The setup of the Dragon Touch Classic 15 digital photo frame is explained in detail in the user manual. The plastic film on the screen also lists steps for getting started.

Since there are a number of different ways to import content into the frame, it is still useful if not all of the connectivity options are completely set up and integrated. At a minimum, the frame can display content on an attached USB or SD card. The most thorough setup permits remote users to share photo content through the internet and to the frame by a WiFi connection.

The frame has two main mounting options. The desk mount replaces a traditional easel with a circular plastic support that screws into the back of the frame. when mounting on a desk the frame rests at a fixed 20° angle.

The base of the frame and the easel support are both smooth plastic so the frame should be non-marring against whatever surface it is placed on.  The power cord attaches to the frame about halfway up the right side but there is a small indentation in the easel for the cord to be placed under. The cord is a round black cable 6 feet long and 4 mm in diameter.

The frame comes with a two-piece metal wall mounting bracket to secure the frame to the wall. A smaller bracket is secured to the wall with wood screws or drywall anchors and the other piece mounts to the rear of the frame so that the tabs of the frame mount drop into the slots on the wall-mounted portion. This assembly, while robust enough for a commercial or hospitality installation seems to be over-designed for a residential application. In addition to the complexity of mounting the baseplate and installing the frame, the finished assembly will cause the rear of the frame to be perched 5/8 inch above the wall and the front of the frame to rest 1 5/8 inch from the wall. This is not atypical of larger frame sizes but seems excessive for a picture that is 15 inches by 9 1/2 inches.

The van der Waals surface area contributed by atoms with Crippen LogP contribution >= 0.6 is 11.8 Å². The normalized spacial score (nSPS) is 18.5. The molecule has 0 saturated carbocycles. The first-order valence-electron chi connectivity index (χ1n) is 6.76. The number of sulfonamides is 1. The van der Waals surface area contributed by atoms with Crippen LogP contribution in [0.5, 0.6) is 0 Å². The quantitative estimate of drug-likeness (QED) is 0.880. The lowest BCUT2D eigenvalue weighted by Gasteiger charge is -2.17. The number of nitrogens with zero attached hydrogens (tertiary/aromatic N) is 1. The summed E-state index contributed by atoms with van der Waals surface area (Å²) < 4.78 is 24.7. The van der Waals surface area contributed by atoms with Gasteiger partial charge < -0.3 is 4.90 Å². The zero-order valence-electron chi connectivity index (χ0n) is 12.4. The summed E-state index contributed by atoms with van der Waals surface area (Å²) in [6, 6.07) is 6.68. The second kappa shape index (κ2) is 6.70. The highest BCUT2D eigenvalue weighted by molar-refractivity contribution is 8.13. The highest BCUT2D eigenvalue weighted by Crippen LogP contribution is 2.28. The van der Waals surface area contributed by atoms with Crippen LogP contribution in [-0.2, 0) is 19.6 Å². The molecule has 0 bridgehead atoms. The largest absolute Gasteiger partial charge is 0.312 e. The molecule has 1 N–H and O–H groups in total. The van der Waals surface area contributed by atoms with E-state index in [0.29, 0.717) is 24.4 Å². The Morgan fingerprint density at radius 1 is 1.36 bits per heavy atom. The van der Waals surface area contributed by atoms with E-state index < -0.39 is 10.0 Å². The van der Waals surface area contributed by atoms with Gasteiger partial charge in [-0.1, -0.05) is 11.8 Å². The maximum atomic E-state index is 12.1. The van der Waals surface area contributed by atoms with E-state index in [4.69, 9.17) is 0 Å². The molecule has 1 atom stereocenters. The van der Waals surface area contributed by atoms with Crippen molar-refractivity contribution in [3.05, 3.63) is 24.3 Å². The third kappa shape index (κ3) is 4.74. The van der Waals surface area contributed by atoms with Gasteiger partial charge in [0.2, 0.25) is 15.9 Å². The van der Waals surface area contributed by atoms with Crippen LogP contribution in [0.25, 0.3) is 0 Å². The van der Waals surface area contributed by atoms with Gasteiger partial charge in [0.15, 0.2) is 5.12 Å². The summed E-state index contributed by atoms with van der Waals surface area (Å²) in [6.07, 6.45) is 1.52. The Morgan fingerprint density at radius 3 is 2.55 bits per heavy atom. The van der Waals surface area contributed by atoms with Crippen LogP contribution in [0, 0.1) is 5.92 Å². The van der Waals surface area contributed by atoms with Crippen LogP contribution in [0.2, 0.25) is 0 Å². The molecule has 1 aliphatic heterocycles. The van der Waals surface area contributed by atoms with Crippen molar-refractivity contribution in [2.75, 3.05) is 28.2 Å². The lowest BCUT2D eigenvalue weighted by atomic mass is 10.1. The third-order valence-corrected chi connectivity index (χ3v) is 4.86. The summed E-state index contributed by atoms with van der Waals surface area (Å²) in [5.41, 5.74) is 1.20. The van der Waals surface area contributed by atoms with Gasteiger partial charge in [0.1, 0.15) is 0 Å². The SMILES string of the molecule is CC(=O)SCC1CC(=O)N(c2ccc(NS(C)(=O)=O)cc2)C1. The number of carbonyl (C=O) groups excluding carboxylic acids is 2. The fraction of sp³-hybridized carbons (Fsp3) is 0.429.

Operation

As mentioned above, this frame has connections for USB and SD cards but is also cloud-enabled by the internet using Wi-Fi. This connection allows sharing photos and videos using FTP, email, and custom app-enabled connections. The frames software is a customized version of Android so updates should be possible either by OTA or by USB. The Android basis should also make compatibility with the mini USB to computer connection very reliable and compatible with a large base of computer systems. The screen comes with 16 GB of internal storage and the OS takes up 4.65 GB of the available memory right out of the box. The remaining 11.35 GB is for pictures and videos uploaded from the web. Uploaded content cannot be stored on external media.

Connecting the frame to the Wi-Fi network is easy with the touchscreen keyboard. It is easy to choose the desired network and type in the password. After connecting to the Wi-Fi the screen shows a quick tutorial on how to connect it to the OurPhoto application to share photos.

This seems fairly straightforward but the application seems to have some problems with cache and with stability. Sometimes the photos on the device do not show in the gallery until loaded twice and sometimes the amount of data transmitted does not display. To be clear, the application provides 10 GB of data transmission for free and then charges for additional bandwidth. The prices start at $1 per 1 GB and go down to $0.50 for 1 GB if more than 100 GB is purchased. The full set of options is available on the website for adding data here.

Sending the photos through the cloud service does compress the photos so there is a minor change in the fidelity of the pictures but nothing that I could visually detect.  I had better luck using the BSIMB PHOTO app, which is the name of the website that adds data capacity to the frame. Friends and family can also install the app to send photos to the frame. The frame and the app installed on the frame owner’s device can determine if new users are accepted.

There are conflicting directions on how to set up the email to the frame account.

I had success by emailing a message with no content to mrblack@ourphoto.cn with the subject bdXXXXXX, where the XXXXXX represents the photo serial number. A confirmation email will be returned and the frame will ask if the subscribed email should be accepted.

After that, photos can be sent to the frame by attaching them to an email sent to the same address with the same subject.